Lim­mud mat­ters

The Jewish Chronicle - - COMMENT & ANALYSIS -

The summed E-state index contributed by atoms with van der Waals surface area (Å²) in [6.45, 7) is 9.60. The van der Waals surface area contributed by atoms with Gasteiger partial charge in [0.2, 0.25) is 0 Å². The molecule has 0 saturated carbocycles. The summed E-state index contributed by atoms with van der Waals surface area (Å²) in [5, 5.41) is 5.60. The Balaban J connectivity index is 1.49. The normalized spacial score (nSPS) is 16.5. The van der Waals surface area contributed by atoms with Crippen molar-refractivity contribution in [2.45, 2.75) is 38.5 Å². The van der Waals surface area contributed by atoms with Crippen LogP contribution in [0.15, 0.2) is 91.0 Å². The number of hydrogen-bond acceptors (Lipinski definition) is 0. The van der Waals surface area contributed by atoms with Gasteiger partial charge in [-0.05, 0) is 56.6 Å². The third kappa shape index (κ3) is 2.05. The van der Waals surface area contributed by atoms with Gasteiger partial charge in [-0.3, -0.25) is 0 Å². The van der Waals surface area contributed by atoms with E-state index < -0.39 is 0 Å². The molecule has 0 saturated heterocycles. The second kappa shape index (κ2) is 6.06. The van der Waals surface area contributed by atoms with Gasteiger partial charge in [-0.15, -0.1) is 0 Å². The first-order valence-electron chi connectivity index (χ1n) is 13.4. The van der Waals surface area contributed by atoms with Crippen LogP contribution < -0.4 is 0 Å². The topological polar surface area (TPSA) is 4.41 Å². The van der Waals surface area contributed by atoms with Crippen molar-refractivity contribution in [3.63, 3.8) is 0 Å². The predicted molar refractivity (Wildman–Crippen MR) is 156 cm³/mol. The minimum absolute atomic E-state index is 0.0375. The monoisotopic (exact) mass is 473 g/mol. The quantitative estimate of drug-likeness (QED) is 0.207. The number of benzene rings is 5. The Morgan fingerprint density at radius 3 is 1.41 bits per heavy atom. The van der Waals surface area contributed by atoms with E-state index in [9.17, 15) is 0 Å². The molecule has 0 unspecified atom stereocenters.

As we cel­e­brate the 175th an­niver­sary year, this leader is a first for the pa­per. On Tues­day, our leader con­fer­ence was held at Lim­mud, and its con­tents crowd-sourced. How ap­pro­pri­ate that one of our com­mu­nity’s rel­a­tive new­com­ers should col­lab­o­rate with our old­est news­pa­per — both icons of Bri­tish Jewry. This year, Lim­mud moved into a more up­mar­ket venue. Some of the old in­for­mal­ity has been lost but, uniquely per­haps for a Jewish au­di­ence, there seems to be near unan­i­mous praise for the change — es­pe­cially the ac­com­mo­da­tion. Since its found­ing in 1980, Lim­mud has been repli­cated world­wide. In a ra­tio­nal world, the mere fact that it is cross-communal might seem the least of its achieve­ments; but ra­tio­nal­ity does not al­ways pre­vail, so such a joint en­ter­prise is one of its most sig­nif­i­cant el­e­ments. That said, the un­der-rep­re­sen­ta­tion of main­stream Or­tho­doxy re­mains a prob­lem. The Chief Rabbi’s pres­ence in 2013 and 2014 was im­por­tant, but there are still Ortho­dox rab­bis who warn con­gre­gants against Lim­mud. In that con­text, the plea by some Lim­mud­niks to re­tain its spirit for the other 51 weeks of the year may be a vain hope — but it is an im­por­tant one.

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